Back in early June, I did a post on Jimmy Buffett and his Parrothead phenomena. At that time, I downloaded his new “album”, Bama Breeze, from iTunes. I knew, immediately, when I heard the title track that it was about the FloraBama. The Last Great American Roadhouse.
Just last week, Jimmy hisself gave confirmation that indeed, yes, the song was written about the FloraBama. The video he produced for the song, however, had a more general message regarding the destruction along the Gulf Coast of dozens of FloraBamas.
As I’ve previously mentioned, Jimmy Buffett grew up in Mobile, AL. He attended St. Ignatius Catholic Elementary School and later, McGill-Toolen Catholic High School. His parents lived “over the bay” until their deaths in recent years, and his sister, Lucy (Lulu) owns Lulu’s at the Homeport at the base of the Intercoastal Bridge in Gulf Shores. Matter of fact, Jimmy refers to “Lulu” singing Freebird in Bama Breeze and she actually performs that part in the video.
The Buffetts are no strangers to “storms”. When you live on the Gulf Coast, a/k/a “Deep South”, it’s a way of life. Sometimes you go years with nary a scare of a storm, and then sometimes you have to endure six or seven “hits”. Even with the dangers each year, the majority of folks who reside from Corpus Christi, TX to Key West, FL wouldn’t live anywhere else.
Sadly, any time a “storm” is in the Gulf of Mexico, multiple areas usually feel the effects. Living in the central portion of the Gulf Coast, we’re always “in the line of fire”. I grew up 30 miles off the coast of Louisiana and went through ONE category 5 storm, Hurricane Andrew, back in 1991 when we were living in Baton Rouge. Everything before that (nearly 30 years), was limited to the inconvenience of lack of power and air conditioning for a brief period, but little else.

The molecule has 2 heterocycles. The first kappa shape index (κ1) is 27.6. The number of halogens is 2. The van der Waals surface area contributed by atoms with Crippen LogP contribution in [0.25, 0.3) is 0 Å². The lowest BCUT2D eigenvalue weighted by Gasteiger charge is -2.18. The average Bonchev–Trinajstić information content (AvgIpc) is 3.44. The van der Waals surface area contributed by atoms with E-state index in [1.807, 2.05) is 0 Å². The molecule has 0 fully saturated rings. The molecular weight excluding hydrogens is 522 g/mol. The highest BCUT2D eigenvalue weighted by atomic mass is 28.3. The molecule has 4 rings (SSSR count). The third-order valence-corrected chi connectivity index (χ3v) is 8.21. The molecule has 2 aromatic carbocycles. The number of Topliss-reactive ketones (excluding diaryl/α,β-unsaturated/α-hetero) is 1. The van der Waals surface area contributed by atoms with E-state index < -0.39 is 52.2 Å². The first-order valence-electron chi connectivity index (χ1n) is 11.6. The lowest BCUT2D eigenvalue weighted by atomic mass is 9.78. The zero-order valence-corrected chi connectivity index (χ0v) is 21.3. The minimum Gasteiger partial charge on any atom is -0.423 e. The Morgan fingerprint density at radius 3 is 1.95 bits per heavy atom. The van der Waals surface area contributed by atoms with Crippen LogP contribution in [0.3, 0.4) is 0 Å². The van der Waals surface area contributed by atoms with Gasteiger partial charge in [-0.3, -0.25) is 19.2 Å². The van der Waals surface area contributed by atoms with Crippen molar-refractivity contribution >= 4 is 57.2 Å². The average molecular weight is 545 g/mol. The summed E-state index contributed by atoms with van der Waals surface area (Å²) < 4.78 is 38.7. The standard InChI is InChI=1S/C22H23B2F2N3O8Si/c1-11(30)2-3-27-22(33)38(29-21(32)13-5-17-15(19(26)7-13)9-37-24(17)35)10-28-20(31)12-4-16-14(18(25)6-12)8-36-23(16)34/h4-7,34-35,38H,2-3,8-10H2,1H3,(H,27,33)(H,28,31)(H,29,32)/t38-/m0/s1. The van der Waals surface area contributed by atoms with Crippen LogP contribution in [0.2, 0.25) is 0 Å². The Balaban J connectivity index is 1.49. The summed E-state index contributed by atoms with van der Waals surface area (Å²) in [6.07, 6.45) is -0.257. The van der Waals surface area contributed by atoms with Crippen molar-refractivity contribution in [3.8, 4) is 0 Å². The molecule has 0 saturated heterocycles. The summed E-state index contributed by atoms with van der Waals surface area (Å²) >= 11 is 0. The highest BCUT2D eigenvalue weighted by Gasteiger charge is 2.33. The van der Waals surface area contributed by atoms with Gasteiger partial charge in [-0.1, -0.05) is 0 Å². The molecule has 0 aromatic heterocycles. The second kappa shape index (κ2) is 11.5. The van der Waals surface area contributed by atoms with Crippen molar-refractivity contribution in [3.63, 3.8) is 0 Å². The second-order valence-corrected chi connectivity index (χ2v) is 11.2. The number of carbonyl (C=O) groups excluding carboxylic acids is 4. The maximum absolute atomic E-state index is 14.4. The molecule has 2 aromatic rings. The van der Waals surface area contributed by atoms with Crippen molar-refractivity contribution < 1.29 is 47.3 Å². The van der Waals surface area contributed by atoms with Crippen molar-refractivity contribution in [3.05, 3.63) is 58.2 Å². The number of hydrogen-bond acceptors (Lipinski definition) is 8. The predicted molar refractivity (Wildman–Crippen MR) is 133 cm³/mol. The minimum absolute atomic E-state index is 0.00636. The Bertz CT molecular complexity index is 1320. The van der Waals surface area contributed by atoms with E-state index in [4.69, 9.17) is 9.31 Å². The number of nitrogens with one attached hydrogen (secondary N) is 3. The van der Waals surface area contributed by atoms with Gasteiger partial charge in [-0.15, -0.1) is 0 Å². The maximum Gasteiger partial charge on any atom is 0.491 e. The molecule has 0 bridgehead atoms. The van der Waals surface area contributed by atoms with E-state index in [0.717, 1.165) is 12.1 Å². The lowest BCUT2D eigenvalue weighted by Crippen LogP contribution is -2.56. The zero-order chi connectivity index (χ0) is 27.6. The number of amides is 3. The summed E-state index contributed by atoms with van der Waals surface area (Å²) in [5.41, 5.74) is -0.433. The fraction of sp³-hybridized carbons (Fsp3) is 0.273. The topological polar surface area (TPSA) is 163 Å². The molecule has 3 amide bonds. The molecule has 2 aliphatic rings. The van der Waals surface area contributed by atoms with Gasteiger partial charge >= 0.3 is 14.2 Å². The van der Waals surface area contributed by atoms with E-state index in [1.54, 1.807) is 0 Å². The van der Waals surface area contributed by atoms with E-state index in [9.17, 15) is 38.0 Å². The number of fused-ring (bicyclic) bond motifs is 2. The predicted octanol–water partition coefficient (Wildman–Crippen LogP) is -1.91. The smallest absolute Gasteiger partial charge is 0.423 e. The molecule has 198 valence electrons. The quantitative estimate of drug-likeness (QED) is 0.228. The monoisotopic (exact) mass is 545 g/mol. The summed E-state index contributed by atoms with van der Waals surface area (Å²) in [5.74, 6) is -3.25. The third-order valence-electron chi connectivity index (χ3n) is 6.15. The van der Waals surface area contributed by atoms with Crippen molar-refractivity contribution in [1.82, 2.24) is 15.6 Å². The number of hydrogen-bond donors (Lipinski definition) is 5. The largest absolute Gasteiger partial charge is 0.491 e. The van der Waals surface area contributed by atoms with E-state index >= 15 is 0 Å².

While Hurricane Katrina exposed the ultimate vulnerability with the flood of New Orleans and the suffering that it brought, many Gulf Coast cities and towns have suffered similiar tragic consequences but are not etched in the minds of most Americans. The Mississippi Gulf Coast of Gulfport and Biloxi was annihilated by Hurricane Camille. Hurricane Audrey drowned hundreds in Cameron Parish, Louisiana. Mobile took five years to recover from Hurricane Frederick. And Homestead, FL will likely never be the same after Hurricane Andrew.
Among the casualties of these storms are the landmarks of our lives. Places like Annie’s Restaurant in Waveland, MS; Circle Grocery in New Orleans; and yes, the irrepressible icon of Alabama and Northwest Florida — the FloraBama. While the destroyed bar from which Jimmy performs in Bama Breeze is/was actually The Fire Dog Saloon in Bay St. Louis, MS; that is basically what the FloraBama looked like after Ivan.
Here is a before and after of the World Famous Mullet Toss held annually in April at the Flora Bama:
While much of the dunes and sea grasses were destroyed, the Mullet Toss — and the FloraBama — is alive and well, a testament to the nature of the Gulf Coast inhabitants. The FloraBama is more than just a beach “dive”. It’s one of those places where there’s always good music, cold beer and no judgment. It’s a vacation spot to let loose and just be. The echoes of laughter, the smell of stale beer and the feeling of freedom continue to permeate through this oddly wonderful icon of the Gulf Coast. Although not totally rebuilt, the hodge-podge of tents, roofs and buildings are certainly “good ’nuff” to still be the jewel of the “Redneck Riviera”.